Will Britain survive beyond 2020?

John Osmond enters into a debate with Conservative AM David Melding’s advocacy of federalism as a solution to Britain’s constitutional instability

John Osmond is Director of the IWA. Will Britain Survive Beyond 2020? is available from the IWA at £11.99 with a 25 per cent discount to IWA members.

It is an expression of how far we have travelled in Wales since the creation of the National Assembly in 1999 that the most developed thinking on how we should grapple with the next phase of our constitutional journey is coming from within the Welsh Conservative Party.

To be sure, David Melding, Conservative AM for South Wales Central and author of the IWA’s new book Will Britain Survive Beyond 2020?, is hardly representative of mainstream Conservative thinking. Although his approach is characterised by a deep attachment to sustaining British unity and values, he is decidedly moderate on social issues and strikingly radical in his constitutional ideas. On the constitution he argues that if Britain is to have a secure future then the identity of what he calls the ‘Home Nations’ must be acknowledged and supported in a way that allows them to share sovereignty with the British level.

In short, he makes a powerful case for a British federation:

“For Britishness to remain coherent it must now accommodate the explicit political character of Wales, Scotland, Northern Ireland and perhaps sooner than we think, England. A great but dormant truth is reasserting itself. The Home Nations are sovereign entities. At the moment they choose to be part of the British state. Long may it continue. But let no one be fooled that this allegiance is inevitable. Britain might not survive beyond 2020. The best way to preserve Britain as a multinational state is to accept that the UK can no longer be based on tacit consent but requires a new settlement. That settlement will need to be federal in character so that the sovereignties of the Home Nations and the UK state can be recognised in their respective jurisdictions.”

He then proceeds to deal systematically with the various objections that can be made to federalism, especially in the British context. The most obvious is the relative dominance of England which, as he points out, has a share of population and wealth about six times as large as Scotland, Wales and Northern Ireland combined. He addresses this problem by appealing to the essentially national character of the units involved:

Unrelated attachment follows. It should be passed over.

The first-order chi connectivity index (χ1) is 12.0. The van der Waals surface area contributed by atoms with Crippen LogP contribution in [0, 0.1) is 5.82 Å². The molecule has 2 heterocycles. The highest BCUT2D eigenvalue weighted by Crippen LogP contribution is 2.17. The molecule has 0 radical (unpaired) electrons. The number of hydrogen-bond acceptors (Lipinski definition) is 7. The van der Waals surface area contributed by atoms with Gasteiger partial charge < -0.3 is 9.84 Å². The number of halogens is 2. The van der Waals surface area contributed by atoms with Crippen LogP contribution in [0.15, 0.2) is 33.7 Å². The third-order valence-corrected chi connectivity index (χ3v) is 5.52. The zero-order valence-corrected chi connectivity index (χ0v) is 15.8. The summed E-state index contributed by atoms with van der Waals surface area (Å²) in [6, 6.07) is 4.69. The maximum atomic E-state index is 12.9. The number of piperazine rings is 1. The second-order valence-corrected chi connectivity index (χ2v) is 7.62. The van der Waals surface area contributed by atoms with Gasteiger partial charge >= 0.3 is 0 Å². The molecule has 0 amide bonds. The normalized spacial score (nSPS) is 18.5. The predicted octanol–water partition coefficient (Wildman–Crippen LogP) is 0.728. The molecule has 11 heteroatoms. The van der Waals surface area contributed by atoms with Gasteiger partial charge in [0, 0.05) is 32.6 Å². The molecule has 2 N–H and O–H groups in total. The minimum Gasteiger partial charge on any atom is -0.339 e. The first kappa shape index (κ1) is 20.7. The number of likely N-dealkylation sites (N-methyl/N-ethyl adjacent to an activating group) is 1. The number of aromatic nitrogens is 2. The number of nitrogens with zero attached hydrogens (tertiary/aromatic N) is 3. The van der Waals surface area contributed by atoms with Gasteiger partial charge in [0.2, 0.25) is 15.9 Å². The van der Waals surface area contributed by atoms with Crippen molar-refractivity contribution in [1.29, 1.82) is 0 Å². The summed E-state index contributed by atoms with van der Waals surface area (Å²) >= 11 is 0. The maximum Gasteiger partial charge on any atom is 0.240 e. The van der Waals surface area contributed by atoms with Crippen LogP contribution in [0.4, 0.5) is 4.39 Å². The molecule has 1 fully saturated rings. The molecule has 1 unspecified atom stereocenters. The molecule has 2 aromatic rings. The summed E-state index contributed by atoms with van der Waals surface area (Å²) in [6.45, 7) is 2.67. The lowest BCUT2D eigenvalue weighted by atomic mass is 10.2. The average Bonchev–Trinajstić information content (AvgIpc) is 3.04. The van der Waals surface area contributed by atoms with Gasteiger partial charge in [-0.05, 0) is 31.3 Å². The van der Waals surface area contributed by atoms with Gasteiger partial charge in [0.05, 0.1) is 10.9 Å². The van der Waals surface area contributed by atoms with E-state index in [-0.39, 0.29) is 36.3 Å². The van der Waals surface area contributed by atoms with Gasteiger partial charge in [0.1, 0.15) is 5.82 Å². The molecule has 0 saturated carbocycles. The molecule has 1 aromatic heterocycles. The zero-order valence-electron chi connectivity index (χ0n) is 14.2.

“Somewhat paradoxically, it is Britain’s multinational nature that makes an asymmetrical federation possible. While England, Scotland and Wales are significantly different in size, they are very similar in terms of their national coherence. Nations may be ‘imagined’ but some are projected more vividly than others. The Home Nations of Britain are almost Biblical in their intensity. Such nationalism would provide strong cultural defences in a federal UK. More formally, a range of constitutional safeguards could also reduce the risk of the domestic jurisdiction of Wales and Scotland being encroached by a UK government. A constitutional court could act as the guardian of national rights. And a reformed House of Lords could contain a disproportionately large number of Celtic members, following the principle established by the American Senate. The strongest safeguard would be a constitutionally enshrined right to secede which would moderate the behaviour of the most diehard centralists intent on assimilation.”

Melding acknowledges that a federal Britain along these lines would break new ground precisely because, unlike nearly all federations elsewhere, it would be made up entirely of national units. Consequently, it would have built-in, as it were, the potential for an eventual break-up of the state. Here he cites the Canadian federation which has Quebec as a major component but yet has still not fractured. He also insists that a continuing emotional attachment to Britishness will itself be a factor in sustaining its integrity.

He acknowledges, too, that it could be argued that federalism would be an artificial imposition and against the traditional, organic, and generally unplanned evolution of British constitutional arrangements. In fact, in this sense it would be distinctly ‘un-British’. However, against this he argues that Britain is developing in a quasi-federal direction in any event: